08 July 2008
Posted by Paul Anater at 10:24 AM
I was talking to my brother yesterday who'd spent the better part of the day outside doing yard work. In the course of our conversation, I mentioned that I was going back to The Bahamas in a couple of weeks to stay in a thatched roof shack on the beach. I've been to this same place about four times already and I was telling my brother that one of my favorite things about the place is that the showers are outside. He started dreaming of building himself an outdoor shower for yard work days and I started whining because I want an outdoor shower to use every day. Ahhh, to be naked in the sunshine is indeed a wonderful thing and the very idea of an outdoor shower exerts a very strong pull on me for some reason. I'm fortunate to live in a climate where something like an outdoor shower would be usable virtually year-round. Not so my temperate-climate-inclined brother. But the whole conversation reminded me of an article I'd read in the New York Times at some point in the last two weeks. According to my pals at the Times, outdoor showering is a thing whose time has come.
Setting up a shower outdoors isn't such a big deal and by setting it up without a traditional drain line can irrigate the area immediately surrounding your outdoor shower. Furthermore, an outdoor shower could be a handy excuse to start thinking about greywater reclamation.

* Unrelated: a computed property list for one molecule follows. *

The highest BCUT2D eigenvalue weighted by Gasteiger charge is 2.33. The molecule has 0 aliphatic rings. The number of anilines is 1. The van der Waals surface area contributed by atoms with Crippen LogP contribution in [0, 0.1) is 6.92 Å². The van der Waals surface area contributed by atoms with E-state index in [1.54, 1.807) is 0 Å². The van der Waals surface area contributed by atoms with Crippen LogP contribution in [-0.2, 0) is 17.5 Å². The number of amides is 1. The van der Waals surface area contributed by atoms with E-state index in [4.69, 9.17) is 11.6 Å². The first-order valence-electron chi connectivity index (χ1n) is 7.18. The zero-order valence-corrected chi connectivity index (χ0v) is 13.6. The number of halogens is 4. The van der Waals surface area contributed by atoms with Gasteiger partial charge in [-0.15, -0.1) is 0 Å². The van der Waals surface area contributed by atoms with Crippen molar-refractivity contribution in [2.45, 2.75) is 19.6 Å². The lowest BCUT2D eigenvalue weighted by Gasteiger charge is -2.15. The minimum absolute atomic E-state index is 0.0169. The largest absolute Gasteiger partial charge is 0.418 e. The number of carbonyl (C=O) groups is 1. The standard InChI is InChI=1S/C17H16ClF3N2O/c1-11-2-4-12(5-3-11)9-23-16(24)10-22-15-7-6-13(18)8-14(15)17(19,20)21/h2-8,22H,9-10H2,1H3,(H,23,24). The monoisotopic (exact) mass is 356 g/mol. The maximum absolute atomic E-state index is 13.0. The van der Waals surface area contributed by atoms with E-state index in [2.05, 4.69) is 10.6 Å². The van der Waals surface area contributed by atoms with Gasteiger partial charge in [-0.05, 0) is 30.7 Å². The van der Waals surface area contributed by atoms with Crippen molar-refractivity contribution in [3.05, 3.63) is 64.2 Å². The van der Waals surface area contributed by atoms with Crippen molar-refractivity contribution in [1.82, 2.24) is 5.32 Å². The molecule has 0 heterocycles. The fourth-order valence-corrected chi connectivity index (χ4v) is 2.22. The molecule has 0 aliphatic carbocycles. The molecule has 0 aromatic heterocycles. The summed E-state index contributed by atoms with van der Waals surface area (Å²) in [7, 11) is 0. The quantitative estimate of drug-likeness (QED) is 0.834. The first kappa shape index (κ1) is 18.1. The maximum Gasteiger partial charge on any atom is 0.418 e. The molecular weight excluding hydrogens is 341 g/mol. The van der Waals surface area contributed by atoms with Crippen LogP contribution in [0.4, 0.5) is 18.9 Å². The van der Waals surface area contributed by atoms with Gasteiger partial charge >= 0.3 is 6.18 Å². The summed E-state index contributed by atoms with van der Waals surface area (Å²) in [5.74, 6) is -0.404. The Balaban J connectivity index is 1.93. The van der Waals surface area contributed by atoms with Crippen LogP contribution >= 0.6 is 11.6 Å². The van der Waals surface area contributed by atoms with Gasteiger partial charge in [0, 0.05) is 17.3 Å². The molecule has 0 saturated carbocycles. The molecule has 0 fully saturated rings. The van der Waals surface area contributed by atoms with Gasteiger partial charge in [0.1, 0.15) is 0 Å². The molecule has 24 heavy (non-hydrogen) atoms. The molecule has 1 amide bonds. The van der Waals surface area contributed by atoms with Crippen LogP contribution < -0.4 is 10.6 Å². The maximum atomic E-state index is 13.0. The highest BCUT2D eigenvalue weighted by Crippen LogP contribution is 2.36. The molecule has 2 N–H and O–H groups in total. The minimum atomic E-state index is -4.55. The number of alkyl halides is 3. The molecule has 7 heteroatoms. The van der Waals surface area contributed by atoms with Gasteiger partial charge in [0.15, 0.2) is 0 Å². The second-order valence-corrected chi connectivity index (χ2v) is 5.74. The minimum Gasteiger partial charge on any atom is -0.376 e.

So to plan an outdoor shower of your own, you'll need access to a water line, access to hot water for the faint of heart and some form of privacy screen for the modest. If the shower's not going to be plumbed with a drain line, it should be positioned over a dry well. A dry well is essentially a pit filled with gravel. For additional elevation and to keep you from standing in water while it drains into the ground, building a small teak deck to use as a shower platform is a great idea. Finally, plant some bamboo or other fast-growing, screen-type shrub around the perimeter of the shower and voila! An activity one relegated to the inside comes out into the clear light of day.
If you're planning to build or have built any type of outdoor plumbing, be sure to use copper pipes and for God's sake put cut off valves on the supply lines. PVC pipes aren't stable in direct sunlight and who wants to breathe aerosolized PVC anyway?